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Foxconn plant operating normally after strike ends

2014-06-24 14:02 Global Times Web Editor: Qin Dexing

Taiwan device manufacturer Foxconn Technology Co's plant in Chongqing is back to normal operations after the company reached an agreement with workers who went on strike last week, according to a statement the company sent to the Global Times Monday via e-mail.

Due to shrinking laptop orders, especially orders from Hewlett-Packard Co (HP), Foxconn reduced its PC production line and laid off or transferred staff to other departments, Shanghai-based newspaper China Business News reported Monday.

However, some employees were unsatisfied that low-level employees could not get severance pay so about 800 employees started a strike that lasted from June 16 to Thursday, news portal techweb.com.cn reported Monday.

The report said the two sides reached a final agreement that the employees could receive severance pay equal to their salary of N+1 months, with N referring to the number of years worked at the company, the report said.

Foxconn set up its plant in Chongqing Xiyong Micro-electronics Industrial Park in 2009 for laptop manufacturing, and in the same year, HP also established a laptop base in the park, China Business News reported.

The two companies' $3 billion investment was regarded as a combination of laptop manufacturing's upstream and downstream, producing laptops exported to the whole world, the report said.

The laptop market has been on the decline in recent years and HP announced it would lay off more than 10,000 employees on May 22 after it said last December it would cut 34,000 jobs, media reports said.

Due to the popularity of smartphones and tablets, the laptop business faced a sluggish increase in recent years so OEM factories such as Foxconn cannot be immune to the influence, Liang Zhenbo, an independent IT industry analyst, told the Global Times Monday.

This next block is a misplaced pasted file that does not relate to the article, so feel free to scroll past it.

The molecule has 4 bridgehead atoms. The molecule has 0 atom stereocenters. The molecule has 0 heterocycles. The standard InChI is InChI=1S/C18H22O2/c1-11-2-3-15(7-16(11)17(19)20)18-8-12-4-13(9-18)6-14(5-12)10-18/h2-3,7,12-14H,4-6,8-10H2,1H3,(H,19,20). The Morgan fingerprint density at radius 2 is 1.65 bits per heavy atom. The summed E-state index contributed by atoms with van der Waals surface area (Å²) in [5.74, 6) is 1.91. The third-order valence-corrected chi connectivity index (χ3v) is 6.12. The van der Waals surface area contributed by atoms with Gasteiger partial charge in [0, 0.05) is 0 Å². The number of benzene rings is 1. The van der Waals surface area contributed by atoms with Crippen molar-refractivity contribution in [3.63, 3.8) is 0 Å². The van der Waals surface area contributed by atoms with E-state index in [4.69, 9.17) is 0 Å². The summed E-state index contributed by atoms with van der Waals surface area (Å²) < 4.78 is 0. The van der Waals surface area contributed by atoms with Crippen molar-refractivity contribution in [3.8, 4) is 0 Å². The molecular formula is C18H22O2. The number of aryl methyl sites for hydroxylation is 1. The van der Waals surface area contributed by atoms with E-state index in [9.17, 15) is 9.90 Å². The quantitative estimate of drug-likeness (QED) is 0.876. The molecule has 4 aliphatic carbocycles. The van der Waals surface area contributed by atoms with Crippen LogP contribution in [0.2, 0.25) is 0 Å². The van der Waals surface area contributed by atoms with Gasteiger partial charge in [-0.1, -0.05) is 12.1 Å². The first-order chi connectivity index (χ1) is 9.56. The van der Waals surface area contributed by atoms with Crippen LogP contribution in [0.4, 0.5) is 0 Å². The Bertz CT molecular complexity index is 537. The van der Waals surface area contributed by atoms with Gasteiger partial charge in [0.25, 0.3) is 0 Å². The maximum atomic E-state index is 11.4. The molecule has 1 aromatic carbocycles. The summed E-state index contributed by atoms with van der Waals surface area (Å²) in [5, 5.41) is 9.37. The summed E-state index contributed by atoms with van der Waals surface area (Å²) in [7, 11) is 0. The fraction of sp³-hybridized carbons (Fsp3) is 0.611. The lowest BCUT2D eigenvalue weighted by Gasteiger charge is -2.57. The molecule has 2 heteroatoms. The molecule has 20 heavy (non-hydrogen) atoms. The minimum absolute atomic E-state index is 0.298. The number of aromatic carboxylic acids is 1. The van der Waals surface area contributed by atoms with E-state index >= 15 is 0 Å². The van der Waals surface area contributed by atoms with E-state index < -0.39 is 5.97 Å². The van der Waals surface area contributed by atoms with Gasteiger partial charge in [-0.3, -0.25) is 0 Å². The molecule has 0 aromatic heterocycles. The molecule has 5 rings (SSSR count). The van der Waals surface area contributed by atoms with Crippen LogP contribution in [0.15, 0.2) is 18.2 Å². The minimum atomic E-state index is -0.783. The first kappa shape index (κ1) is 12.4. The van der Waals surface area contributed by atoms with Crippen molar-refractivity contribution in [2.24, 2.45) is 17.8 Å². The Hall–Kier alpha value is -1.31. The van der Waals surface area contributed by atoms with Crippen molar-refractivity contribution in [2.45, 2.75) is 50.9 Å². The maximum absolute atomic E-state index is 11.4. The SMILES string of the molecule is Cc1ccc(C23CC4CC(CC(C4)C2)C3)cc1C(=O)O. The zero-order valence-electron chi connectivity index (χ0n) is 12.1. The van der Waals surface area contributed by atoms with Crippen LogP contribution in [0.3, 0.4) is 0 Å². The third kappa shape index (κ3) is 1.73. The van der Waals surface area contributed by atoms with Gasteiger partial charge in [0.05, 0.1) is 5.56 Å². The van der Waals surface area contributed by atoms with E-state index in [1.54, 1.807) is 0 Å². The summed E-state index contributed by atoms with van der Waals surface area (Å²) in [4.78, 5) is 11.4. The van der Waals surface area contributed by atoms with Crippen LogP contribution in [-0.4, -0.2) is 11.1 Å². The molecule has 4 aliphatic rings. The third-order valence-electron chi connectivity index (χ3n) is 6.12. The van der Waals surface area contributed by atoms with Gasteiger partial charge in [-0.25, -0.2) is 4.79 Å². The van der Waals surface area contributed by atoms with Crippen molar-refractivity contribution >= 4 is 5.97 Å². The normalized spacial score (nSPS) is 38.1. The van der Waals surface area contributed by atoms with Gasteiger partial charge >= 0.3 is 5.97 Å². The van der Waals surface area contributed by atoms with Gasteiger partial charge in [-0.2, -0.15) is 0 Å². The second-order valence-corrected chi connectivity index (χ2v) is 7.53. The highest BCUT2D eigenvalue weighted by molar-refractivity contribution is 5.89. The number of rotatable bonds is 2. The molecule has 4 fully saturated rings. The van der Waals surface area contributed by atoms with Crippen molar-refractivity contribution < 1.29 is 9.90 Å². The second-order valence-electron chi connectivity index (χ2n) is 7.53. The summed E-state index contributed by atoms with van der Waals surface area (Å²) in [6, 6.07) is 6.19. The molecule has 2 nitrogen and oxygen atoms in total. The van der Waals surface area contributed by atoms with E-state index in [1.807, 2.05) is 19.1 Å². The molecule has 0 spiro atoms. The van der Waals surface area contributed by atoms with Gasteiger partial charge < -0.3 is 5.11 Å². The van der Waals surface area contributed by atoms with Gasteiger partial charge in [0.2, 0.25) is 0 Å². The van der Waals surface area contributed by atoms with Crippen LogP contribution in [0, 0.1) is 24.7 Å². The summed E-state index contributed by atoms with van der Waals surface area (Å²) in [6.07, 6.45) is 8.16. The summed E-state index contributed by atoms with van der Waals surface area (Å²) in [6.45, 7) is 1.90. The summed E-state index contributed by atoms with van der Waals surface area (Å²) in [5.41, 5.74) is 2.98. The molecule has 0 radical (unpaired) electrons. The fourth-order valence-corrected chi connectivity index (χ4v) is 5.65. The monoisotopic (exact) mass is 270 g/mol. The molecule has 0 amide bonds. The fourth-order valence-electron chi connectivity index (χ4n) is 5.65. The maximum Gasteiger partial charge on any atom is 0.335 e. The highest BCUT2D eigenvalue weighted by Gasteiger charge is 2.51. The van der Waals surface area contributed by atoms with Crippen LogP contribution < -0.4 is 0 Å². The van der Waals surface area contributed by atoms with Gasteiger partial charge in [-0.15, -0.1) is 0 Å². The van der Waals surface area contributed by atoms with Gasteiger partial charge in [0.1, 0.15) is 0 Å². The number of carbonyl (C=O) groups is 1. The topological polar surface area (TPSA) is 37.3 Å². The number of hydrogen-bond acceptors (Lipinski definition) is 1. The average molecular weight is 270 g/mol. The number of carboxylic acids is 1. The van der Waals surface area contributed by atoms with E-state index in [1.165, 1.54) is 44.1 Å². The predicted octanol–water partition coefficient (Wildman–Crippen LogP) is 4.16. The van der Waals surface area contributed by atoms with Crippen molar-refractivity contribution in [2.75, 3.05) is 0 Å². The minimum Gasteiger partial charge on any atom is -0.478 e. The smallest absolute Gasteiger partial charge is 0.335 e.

Moreover, HP has not performed well in the Chinese laptop market and has been criticized many times by media for laptop quality problems, Liang said.

Not only Foxconn, the OEM enterprises in Chinese mainland all faced a difficult situation due to the rising labor cost and labor rights awareness although they have moved from coastal areas to inland regions, he said.

OEM enterprises in Southeast Asian countries, including Vietnam and the Philippines, which provide cheaper labor than China, also bring more pressure on counterparts in China, Liang noted.

The OEM industry is a labor-intensive but low-profit industry, therefore there are always disputes between the employers and employees when the business hits a recession or encounters increasing labor costs, according to Liang.

OEM enterprises should try to develop products under their own brands and gain profits from the brand premium, Liang suggested.

Foxconn has tried this but it has not accomplished any major achievement up until the present time, Hong Shibin, deputy director of sales service department at China Household Electrical Appliances Association, told the Global Times Monday.

"Foxconn launched its Ruixia TV in 2013 and off-line home appliance stores in 2010 but now you almost cannot find any trace of them," Hong said.

Brand development and retailing are quite different from manufacturing, however, executives of OEM enterprises, who usually started the business from nothing, lack expertise in these different fields and also refuse to give much freedom to talents from outside, Hong said.

"So it is rare to see OEM enterprises develop their own brand successfully," he noted.

Taiwan media recently reported that Foxconn had received about 70 percent of orders for iPhone 6 and may hire 100,000 new employees in the Chinese mainland for the new iPhone production, news portal sohu.com reported Monday.

Foxconn declined to comment on the news when contacted Monday.

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